There is a magical place in Mexico City, and it is Morbido Fest.
Wednesday night, the opening night ceremony took place, but just before that, us filmmakers were treated to a private reception of freshly baked breads, a variety of meats, cheeses, nuts, and fruit. Just a little something to introduce those of us already in town to each other. It was quite nice.
And then Mick Garris and John and Deborah Landis walk in.
The energy changes. The filmmakers who are NOT known all over the world for creating masterpieces of comedy and horror --- us --- are quietly in awe.
"Hi! What's your name? Do you have a film in the festival?" Landis shakes my hand. I'm starry eyed. He does this, going across the room, with everyone. Deborah, an award-winning costume designer known for her work on Raiders of the Lost Ark and Michael Jackson's Thriller video (among many other accolades), smiles and watches, and I have a conversation with the very nice Garris about his upcoming projects. He's in town for the Spanish translation of his novel Salome.
The night had only begun.
After getting photos taken at the Morbido step and repeat, we enter a centuries-old structure. It looks like a film set, with expert colored lighting, and there’s a huge Dias de los Muertos shrine on the tiered stage. Festival director Pablo Guisa Koestinger appeared in a tuxedo, and I almost expected him to start singing Frank Sinatra’s “My Way.”
We were treated to ninjas, however, and an enormous mariachi band with spectacular vocalists and musicians. That’s not to forget the passed appetizers and cocktails, too. In attendance were Brontis Jodorowsky, John and Deborah Landis, Mick Garris, among many others filmmakers, press, and locals.
It was a fantastic opening ceremony.
Later, I head to La Clandestina with filmmakers Justin McConnell of Do You See What I See? and Theo Brooks, Mario Kenyon, and Tom Davia of Are We Not Cats. One of us pays to be electrocuted. Seriously. A guy walking around with a little black box and two contact rods offers a thrill. What you do is hold hands in a circle like a seance, and the guy with the box turns a dial. Electricity flows through everyone, starting with the person holding the rods. It's insane.
Welcome to Mexico City.
A coach bus brings us to the ruins of the ancient Mayan city Teotihuacan. We walk on red clay dust to the Sun Palace pyramid and climb to the top. Some flights of stairs are much steeper than others, causing some of us to use them almost like a ladder. Others ascend with the assistance of the cable railing. My guess is that we’re also at a higher altitude than usual; many of us are out of breath faster than we’d normally be.
It’s exhausting, but worth it for the views. At the top, a large group of hippies sit in a circle in the center. Their tarot cards and trinkets (and even a cell phone) lay on a large scarf while the hippies sing songs. The purpose of this was to charge them with the energy coming from the pyramid apex. When we arrived, the hippies were singing “Row, Row, Row Your Boat” — you can’t make this stuff up. Eventually, they moved on to other tunes not quite so youthful.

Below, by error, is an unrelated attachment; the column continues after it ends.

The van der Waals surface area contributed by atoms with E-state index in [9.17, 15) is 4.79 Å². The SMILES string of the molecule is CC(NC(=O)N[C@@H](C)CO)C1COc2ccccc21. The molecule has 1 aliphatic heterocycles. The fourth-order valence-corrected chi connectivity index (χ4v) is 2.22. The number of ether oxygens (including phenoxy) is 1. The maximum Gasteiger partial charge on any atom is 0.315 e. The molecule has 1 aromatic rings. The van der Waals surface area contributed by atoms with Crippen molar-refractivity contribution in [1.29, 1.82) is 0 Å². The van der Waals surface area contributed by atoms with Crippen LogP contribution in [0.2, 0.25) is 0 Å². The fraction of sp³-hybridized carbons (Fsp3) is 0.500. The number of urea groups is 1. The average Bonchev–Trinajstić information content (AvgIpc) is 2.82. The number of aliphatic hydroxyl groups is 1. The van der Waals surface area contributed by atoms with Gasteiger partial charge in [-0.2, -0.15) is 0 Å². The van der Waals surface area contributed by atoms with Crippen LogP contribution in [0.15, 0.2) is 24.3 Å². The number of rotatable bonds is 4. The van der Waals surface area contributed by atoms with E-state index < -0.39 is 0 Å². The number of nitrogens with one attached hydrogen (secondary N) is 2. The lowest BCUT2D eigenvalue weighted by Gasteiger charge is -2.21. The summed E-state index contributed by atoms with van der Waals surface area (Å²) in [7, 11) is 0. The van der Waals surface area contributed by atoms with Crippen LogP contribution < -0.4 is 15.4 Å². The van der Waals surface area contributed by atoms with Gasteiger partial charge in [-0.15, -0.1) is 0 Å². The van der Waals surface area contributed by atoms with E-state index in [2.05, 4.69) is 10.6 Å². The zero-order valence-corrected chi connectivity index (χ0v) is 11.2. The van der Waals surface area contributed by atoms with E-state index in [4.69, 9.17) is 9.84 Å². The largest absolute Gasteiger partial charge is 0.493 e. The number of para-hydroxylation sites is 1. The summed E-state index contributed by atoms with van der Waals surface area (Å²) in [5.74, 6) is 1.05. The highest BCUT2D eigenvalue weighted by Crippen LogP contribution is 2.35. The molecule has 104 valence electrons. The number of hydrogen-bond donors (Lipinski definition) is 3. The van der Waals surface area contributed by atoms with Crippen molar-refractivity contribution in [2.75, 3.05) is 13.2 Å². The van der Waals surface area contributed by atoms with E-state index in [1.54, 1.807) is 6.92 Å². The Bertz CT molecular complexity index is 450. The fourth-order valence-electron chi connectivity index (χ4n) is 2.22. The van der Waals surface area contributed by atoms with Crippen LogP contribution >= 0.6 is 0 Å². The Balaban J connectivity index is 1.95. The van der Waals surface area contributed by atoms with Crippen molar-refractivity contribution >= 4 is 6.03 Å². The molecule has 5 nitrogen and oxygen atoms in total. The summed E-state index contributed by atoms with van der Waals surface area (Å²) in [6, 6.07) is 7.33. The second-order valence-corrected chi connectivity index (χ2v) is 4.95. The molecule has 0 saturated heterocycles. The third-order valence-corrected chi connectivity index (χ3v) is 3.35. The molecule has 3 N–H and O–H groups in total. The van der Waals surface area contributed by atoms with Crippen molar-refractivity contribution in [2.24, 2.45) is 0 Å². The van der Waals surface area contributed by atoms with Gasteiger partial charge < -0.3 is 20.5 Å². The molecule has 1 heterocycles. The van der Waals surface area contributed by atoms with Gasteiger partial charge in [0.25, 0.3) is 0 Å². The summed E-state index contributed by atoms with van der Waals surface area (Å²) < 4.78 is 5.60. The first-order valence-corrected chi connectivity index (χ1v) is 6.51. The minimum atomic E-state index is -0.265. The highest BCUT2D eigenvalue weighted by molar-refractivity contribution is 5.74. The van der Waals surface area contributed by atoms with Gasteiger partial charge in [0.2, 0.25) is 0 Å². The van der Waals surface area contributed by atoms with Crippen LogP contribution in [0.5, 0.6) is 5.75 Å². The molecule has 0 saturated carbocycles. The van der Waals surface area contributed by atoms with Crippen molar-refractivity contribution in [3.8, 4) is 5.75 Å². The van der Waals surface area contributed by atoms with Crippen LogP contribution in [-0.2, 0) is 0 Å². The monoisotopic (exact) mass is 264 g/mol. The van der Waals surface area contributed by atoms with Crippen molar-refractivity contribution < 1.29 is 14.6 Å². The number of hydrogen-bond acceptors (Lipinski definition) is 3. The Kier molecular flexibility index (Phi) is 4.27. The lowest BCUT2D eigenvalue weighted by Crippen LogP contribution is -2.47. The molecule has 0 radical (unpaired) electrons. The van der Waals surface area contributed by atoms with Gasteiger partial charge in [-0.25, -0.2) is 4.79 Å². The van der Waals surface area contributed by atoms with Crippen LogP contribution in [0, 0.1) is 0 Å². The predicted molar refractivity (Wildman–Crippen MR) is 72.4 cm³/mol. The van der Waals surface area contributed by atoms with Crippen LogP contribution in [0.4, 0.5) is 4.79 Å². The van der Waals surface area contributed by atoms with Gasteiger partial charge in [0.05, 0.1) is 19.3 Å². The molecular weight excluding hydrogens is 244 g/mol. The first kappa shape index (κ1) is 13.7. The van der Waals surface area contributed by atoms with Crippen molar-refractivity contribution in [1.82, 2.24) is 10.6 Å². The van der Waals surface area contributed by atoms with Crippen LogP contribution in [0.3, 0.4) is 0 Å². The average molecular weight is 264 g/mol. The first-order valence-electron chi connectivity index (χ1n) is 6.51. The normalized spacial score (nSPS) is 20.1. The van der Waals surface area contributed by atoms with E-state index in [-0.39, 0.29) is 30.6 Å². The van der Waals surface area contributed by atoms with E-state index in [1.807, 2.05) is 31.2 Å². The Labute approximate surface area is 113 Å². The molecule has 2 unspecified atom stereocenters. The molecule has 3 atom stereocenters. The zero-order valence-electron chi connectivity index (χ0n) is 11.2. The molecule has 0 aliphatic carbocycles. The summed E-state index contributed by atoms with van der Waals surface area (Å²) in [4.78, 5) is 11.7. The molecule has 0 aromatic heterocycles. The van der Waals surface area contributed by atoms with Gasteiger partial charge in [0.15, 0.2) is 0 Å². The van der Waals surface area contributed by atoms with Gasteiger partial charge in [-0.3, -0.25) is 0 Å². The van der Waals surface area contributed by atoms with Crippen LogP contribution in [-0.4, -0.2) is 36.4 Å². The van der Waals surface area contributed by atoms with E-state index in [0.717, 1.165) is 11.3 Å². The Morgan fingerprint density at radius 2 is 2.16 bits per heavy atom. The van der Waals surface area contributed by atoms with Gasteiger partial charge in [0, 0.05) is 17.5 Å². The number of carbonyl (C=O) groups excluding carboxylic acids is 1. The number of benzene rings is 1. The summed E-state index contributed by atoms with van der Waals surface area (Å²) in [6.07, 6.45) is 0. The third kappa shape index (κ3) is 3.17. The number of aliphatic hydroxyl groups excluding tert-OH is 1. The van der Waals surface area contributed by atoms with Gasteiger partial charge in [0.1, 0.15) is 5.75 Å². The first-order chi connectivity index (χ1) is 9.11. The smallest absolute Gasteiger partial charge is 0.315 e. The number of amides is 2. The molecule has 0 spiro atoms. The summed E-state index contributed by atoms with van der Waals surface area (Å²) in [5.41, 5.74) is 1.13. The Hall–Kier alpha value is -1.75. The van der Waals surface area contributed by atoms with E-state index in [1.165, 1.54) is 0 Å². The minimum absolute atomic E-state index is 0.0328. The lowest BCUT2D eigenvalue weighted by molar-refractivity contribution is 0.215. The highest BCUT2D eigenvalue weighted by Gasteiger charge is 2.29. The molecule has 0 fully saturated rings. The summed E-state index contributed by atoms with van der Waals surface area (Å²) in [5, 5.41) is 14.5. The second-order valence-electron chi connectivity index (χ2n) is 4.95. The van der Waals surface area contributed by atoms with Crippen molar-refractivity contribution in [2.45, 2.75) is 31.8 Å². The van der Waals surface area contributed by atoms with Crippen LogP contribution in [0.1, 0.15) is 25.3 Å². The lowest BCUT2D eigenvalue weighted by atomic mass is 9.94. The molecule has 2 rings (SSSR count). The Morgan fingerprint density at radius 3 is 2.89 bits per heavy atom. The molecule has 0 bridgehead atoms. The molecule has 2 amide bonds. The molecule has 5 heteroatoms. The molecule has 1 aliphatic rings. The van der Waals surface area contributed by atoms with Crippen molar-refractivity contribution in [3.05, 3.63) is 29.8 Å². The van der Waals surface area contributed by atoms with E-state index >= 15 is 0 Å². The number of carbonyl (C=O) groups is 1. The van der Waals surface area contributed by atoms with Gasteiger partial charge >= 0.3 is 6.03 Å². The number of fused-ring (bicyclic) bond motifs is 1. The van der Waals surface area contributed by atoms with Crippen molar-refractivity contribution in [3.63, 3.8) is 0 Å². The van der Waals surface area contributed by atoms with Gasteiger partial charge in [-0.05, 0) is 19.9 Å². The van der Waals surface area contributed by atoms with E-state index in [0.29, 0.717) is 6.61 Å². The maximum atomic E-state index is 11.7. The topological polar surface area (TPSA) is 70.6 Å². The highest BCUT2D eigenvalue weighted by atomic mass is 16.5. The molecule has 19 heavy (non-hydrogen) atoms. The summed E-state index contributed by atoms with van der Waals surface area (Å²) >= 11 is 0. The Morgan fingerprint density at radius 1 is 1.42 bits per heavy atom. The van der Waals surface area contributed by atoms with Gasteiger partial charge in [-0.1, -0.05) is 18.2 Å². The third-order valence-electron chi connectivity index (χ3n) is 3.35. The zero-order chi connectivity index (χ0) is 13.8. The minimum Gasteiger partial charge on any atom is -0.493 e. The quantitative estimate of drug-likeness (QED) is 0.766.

We move on to the museum on the grounds on our way out. The treasures within are amazing — Quetzalcoatl figureheads, jewelry, bowls, tiny sculptures, and even unearthed skeletons were on display. The bones were the most awe-inspiring of all.
Afterward, we were treated to a massive buffet lunch in a restaurant housed in a large cave — La Gruta. The chicken mole and corn cakes were as impressive as the location — and its Dias de los Muertos display. It’s an unforgettable meal that makes for a lasting memory.
After being bussed back to the city, several of us went to a festival co-presentation of Swiss Army Man, and it’s phenomenal. I cry during the emotional ending and I do not care that John Landis is sitting next to me and sees me.
In the morning, some of us visit the anthropology museum, and some of us visit Museo Souymaya, an incredible art collection that spans several floors, centuries, movements, and mediums. It’s astounding.
Today is the “true” beginning of the festival. While we were treated to great events (and there was a preview of several shorts programs last weekend), the cinematic schedule really begins here.
I see Are We Not Cats, Terror 5, and Downhill. I even manage to sneak in a screening of Doctor Strange at the commercial theater where some films are playing — because I can — and because I've already seen The Void. I head over to the q&a and then back to the hotel with filmmakers Justin McConnell, Steve Kostanski, and Jeremy Gillespie.